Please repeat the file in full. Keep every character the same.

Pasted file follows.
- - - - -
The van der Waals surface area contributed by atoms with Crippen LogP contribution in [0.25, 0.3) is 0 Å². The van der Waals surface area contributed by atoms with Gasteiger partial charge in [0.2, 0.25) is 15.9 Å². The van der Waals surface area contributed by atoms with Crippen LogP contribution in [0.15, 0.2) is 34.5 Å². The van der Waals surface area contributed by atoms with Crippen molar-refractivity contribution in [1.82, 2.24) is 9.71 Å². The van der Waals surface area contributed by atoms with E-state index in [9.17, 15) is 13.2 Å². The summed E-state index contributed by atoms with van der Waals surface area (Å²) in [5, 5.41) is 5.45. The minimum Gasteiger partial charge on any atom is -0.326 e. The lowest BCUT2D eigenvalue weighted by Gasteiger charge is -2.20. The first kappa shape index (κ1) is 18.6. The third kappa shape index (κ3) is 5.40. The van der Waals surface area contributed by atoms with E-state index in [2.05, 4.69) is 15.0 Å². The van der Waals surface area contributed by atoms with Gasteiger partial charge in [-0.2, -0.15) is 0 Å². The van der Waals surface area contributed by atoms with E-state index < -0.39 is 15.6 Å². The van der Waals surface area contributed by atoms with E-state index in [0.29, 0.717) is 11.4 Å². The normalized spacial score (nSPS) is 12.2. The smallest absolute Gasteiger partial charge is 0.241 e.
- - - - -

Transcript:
The van der Waals surface area contributed by atoms with Crippen LogP contribution in [0.25, 0.3) is 0 Å². The van der Waals surface area contributed by atoms with Gasteiger partial charge in [0.2, 0.25) is 15.9 Å². The van der Waals surface area contributed by atoms with Crippen LogP contribution in [0.15, 0.2) is 34.5 Å². The van der Waals surface area contributed by atoms with Crippen molar-refractivity contribution in [1.82, 2.24) is 9.71 Å². The van der Waals surface area contributed by atoms with E-state index in [9.17, 15) is 13.2 Å². The summed E-state index contributed by atoms with van der Waals surface area (Å²) in [5, 5.41) is 5.45. The minimum Gasteiger partial charge on any atom is -0.326 e. The lowest BCUT2D eigenvalue weighted by Gasteiger charge is -2.20. The first kappa shape index (κ1) is 18.6. The third kappa shape index (κ3) is 5.40. The van der Waals surface area contributed by atoms with E-state index in [2.05, 4.69) is 15.0 Å². The van der Waals surface area contributed by atoms with Gasteiger partial charge in [-0.2, -0.15) is 0 Å². The van der Waals surface area contributed by atoms with E-state index < -0.39 is 15.6 Å². The van der Waals surface area contributed by atoms with E-state index in [0.29, 0.717) is 11.4 Å². The normalized spacial score (nSPS) is 12.2. The smallest absolute Gasteiger partial charge is 0.241 e.